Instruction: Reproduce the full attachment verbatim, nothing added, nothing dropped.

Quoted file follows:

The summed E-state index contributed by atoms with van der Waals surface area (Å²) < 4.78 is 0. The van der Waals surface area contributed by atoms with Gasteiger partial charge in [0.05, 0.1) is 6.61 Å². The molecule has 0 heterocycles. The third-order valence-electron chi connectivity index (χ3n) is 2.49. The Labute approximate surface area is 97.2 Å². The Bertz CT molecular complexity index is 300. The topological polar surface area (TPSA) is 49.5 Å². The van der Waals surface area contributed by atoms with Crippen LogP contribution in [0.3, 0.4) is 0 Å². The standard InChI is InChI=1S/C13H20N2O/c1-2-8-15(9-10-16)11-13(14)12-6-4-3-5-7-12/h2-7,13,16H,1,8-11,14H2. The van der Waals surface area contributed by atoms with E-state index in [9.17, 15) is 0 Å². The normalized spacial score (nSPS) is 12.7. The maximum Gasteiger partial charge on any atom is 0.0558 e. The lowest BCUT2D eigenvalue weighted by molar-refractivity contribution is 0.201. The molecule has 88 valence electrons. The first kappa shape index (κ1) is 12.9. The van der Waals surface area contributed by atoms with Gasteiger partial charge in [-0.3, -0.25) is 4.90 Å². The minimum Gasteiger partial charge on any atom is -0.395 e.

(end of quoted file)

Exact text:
The summed E-state index contributed by atoms with van der Waals surface area (Å²) < 4.78 is 0. The van der Waals surface area contributed by atoms with Gasteiger partial charge in [0.05, 0.1) is 6.61 Å². The molecule has 0 heterocycles. The third-order valence-electron chi connectivity index (χ3n) is 2.49. The Labute approximate surface area is 97.2 Å². The Bertz CT molecular complexity index is 300. The topological polar surface area (TPSA) is 49.5 Å². The van der Waals surface area contributed by atoms with Crippen LogP contribution in [0.3, 0.4) is 0 Å². The standard InChI is InChI=1S/C13H20N2O/c1-2-8-15(9-10-16)11-13(14)12-6-4-3-5-7-12/h2-7,13,16H,1,8-11,14H2. The van der Waals surface area contributed by atoms with E-state index in [9.17, 15) is 0 Å². The normalized spacial score (nSPS) is 12.7. The maximum Gasteiger partial charge on any atom is 0.0558 e. The lowest BCUT2D eigenvalue weighted by molar-refractivity contribution is 0.201. The molecule has 88 valence electrons. The first kappa shape index (κ1) is 12.9. The van der Waals surface area contributed by atoms with Gasteiger partial charge in [-0.3, -0.25) is 4.90 Å². The minimum Gasteiger partial charge on any atom is -0.395 e.